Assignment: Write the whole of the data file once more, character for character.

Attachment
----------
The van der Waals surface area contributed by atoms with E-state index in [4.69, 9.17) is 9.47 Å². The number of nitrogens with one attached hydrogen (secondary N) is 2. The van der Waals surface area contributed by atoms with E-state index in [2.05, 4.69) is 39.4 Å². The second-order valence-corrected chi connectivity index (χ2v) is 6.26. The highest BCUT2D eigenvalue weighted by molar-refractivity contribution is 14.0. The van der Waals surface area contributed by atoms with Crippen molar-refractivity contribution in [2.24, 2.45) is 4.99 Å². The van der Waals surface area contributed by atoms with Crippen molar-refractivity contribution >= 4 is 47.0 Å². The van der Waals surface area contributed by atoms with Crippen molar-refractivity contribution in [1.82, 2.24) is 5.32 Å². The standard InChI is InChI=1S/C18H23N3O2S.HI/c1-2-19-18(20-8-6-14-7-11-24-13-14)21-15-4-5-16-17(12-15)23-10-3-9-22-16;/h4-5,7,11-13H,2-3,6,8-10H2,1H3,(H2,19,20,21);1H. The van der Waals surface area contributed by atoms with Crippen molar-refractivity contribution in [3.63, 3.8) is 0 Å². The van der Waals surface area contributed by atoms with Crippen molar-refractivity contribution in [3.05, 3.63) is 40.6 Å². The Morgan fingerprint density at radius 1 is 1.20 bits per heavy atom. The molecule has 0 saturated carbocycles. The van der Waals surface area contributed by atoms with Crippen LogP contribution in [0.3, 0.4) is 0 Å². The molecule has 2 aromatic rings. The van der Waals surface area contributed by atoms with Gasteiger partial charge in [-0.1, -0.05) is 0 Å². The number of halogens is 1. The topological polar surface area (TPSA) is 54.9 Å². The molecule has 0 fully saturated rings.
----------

The van der Waals surface area contributed by atoms with E-state index in [4.69, 9.17) is 9.47 Å². The number of nitrogens with one attached hydrogen (secondary N) is 2. The van der Waals surface area contributed by atoms with E-state index in [2.05, 4.69) is 39.4 Å². The second-order valence-corrected chi connectivity index (χ2v) is 6.26. The highest BCUT2D eigenvalue weighted by molar-refractivity contribution is 14.0. The van der Waals surface area contributed by atoms with Crippen molar-refractivity contribution in [2.24, 2.45) is 4.99 Å². The van der Waals surface area contributed by atoms with Crippen molar-refractivity contribution >= 4 is 47.0 Å². The van der Waals surface area contributed by atoms with Crippen molar-refractivity contribution in [1.82, 2.24) is 5.32 Å². The standard InChI is InChI=1S/C18H23N3O2S.HI/c1-2-19-18(20-8-6-14-7-11-24-13-14)21-15-4-5-16-17(12-15)23-10-3-9-22-16;/h4-5,7,11-13H,2-3,6,8-10H2,1H3,(H2,19,20,21);1H. The van der Waals surface area contributed by atoms with Crippen molar-refractivity contribution in [3.63, 3.8) is 0 Å². The van der Waals surface area contributed by atoms with Crippen molar-refractivity contribution in [3.05, 3.63) is 40.6 Å². The Morgan fingerprint density at radius 1 is 1.20 bits per heavy atom. The molecule has 0 saturated carbocycles. The van der Waals surface area contributed by atoms with Crippen LogP contribution in [0.3, 0.4) is 0 Å². The molecule has 2 aromatic rings. The van der Waals surface area contributed by atoms with Gasteiger partial charge in [-0.1, -0.05) is 0 Å². The number of halogens is 1. The topological polar surface area (TPSA) is 54.9 Å². The molecule has 0 fully saturated rings.